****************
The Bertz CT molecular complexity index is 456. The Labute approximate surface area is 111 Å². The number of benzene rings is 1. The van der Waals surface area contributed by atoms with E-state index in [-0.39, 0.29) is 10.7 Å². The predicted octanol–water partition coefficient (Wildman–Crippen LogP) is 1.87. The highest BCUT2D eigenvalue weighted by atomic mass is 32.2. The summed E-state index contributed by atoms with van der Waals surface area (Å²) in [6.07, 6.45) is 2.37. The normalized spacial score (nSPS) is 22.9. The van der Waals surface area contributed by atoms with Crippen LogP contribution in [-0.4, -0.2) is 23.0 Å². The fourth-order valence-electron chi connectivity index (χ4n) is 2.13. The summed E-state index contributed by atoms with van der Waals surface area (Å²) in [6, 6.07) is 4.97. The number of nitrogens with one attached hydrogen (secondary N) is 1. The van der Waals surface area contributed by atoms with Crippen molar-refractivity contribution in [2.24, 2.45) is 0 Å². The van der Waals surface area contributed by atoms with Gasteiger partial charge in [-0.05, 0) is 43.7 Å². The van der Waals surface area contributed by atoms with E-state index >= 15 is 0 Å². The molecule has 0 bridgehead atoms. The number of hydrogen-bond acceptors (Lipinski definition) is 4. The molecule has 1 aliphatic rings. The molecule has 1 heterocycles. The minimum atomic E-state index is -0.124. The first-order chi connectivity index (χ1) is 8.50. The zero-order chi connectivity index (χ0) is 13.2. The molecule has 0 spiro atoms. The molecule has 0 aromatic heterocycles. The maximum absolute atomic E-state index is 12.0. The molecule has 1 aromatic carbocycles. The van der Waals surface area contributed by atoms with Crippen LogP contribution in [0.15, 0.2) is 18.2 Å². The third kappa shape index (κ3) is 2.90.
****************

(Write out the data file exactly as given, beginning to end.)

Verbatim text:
The Bertz CT molecular complexity index is 456. The Labute approximate surface area is 111 Å². The number of benzene rings is 1. The van der Waals surface area contributed by atoms with E-state index in [-0.39, 0.29) is 10.7 Å². The predicted octanol–water partition coefficient (Wildman–Crippen LogP) is 1.87. The highest BCUT2D eigenvalue weighted by atomic mass is 32.2. The summed E-state index contributed by atoms with van der Waals surface area (Å²) in [6.07, 6.45) is 2.37. The normalized spacial score (nSPS) is 22.9. The van der Waals surface area contributed by atoms with Crippen LogP contribution in [-0.4, -0.2) is 23.0 Å². The fourth-order valence-electron chi connectivity index (χ4n) is 2.13. The summed E-state index contributed by atoms with van der Waals surface area (Å²) in [6, 6.07) is 4.97. The number of nitrogens with one attached hydrogen (secondary N) is 1. The van der Waals surface area contributed by atoms with Crippen molar-refractivity contribution in [2.24, 2.45) is 0 Å². The van der Waals surface area contributed by atoms with Gasteiger partial charge in [-0.05, 0) is 43.7 Å². The van der Waals surface area contributed by atoms with E-state index >= 15 is 0 Å². The molecule has 0 bridgehead atoms. The number of hydrogen-bond acceptors (Lipinski definition) is 4. The molecule has 1 aliphatic rings. The molecule has 1 heterocycles. The minimum atomic E-state index is -0.124. The first-order chi connectivity index (χ1) is 8.50. The zero-order chi connectivity index (χ0) is 13.2. The molecule has 0 spiro atoms. The molecule has 0 aromatic heterocycles. The maximum absolute atomic E-state index is 12.0. The molecule has 1 aromatic carbocycles. The van der Waals surface area contributed by atoms with Crippen LogP contribution in [0.15, 0.2) is 18.2 Å². The third kappa shape index (κ3) is 2.90.